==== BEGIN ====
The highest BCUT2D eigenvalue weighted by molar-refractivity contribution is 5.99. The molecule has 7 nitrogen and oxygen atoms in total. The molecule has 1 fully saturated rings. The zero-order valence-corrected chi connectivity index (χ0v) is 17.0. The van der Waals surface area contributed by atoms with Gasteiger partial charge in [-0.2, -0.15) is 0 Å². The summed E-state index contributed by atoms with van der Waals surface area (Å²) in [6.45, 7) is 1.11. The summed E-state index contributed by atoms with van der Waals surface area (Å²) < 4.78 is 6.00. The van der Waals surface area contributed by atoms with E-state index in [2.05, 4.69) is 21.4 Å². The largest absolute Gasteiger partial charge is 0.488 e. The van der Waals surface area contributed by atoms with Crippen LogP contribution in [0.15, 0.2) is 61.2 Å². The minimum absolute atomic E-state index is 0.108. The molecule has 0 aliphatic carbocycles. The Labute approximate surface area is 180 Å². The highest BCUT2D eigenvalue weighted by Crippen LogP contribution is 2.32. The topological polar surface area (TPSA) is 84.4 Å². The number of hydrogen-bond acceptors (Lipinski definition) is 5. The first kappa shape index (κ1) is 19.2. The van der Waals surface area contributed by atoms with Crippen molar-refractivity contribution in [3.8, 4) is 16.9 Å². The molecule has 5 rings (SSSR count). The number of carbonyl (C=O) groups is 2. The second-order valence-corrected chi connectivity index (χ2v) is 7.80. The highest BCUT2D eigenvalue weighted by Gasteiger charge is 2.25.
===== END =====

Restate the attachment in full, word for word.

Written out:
The highest BCUT2D eigenvalue weighted by molar-refractivity contribution is 5.99. The molecule has 7 nitrogen and oxygen atoms in total. The molecule has 1 fully saturated rings. The zero-order valence-corrected chi connectivity index (χ0v) is 17.0. The van der Waals surface area contributed by atoms with Gasteiger partial charge in [-0.2, -0.15) is 0 Å². The summed E-state index contributed by atoms with van der Waals surface area (Å²) in [6.45, 7) is 1.11. The summed E-state index contributed by atoms with van der Waals surface area (Å²) < 4.78 is 6.00. The van der Waals surface area contributed by atoms with E-state index in [2.05, 4.69) is 21.4 Å². The largest absolute Gasteiger partial charge is 0.488 e. The van der Waals surface area contributed by atoms with Crippen LogP contribution in [0.15, 0.2) is 61.2 Å². The minimum absolute atomic E-state index is 0.108. The molecule has 0 aliphatic carbocycles. The Labute approximate surface area is 180 Å². The highest BCUT2D eigenvalue weighted by Crippen LogP contribution is 2.32. The topological polar surface area (TPSA) is 84.4 Å². The number of hydrogen-bond acceptors (Lipinski definition) is 5. The first kappa shape index (κ1) is 19.2. The van der Waals surface area contributed by atoms with Crippen molar-refractivity contribution in [3.8, 4) is 16.9 Å². The molecule has 5 rings (SSSR count). The number of carbonyl (C=O) groups is 2. The second-order valence-corrected chi connectivity index (χ2v) is 7.80. The highest BCUT2D eigenvalue weighted by Gasteiger charge is 2.25.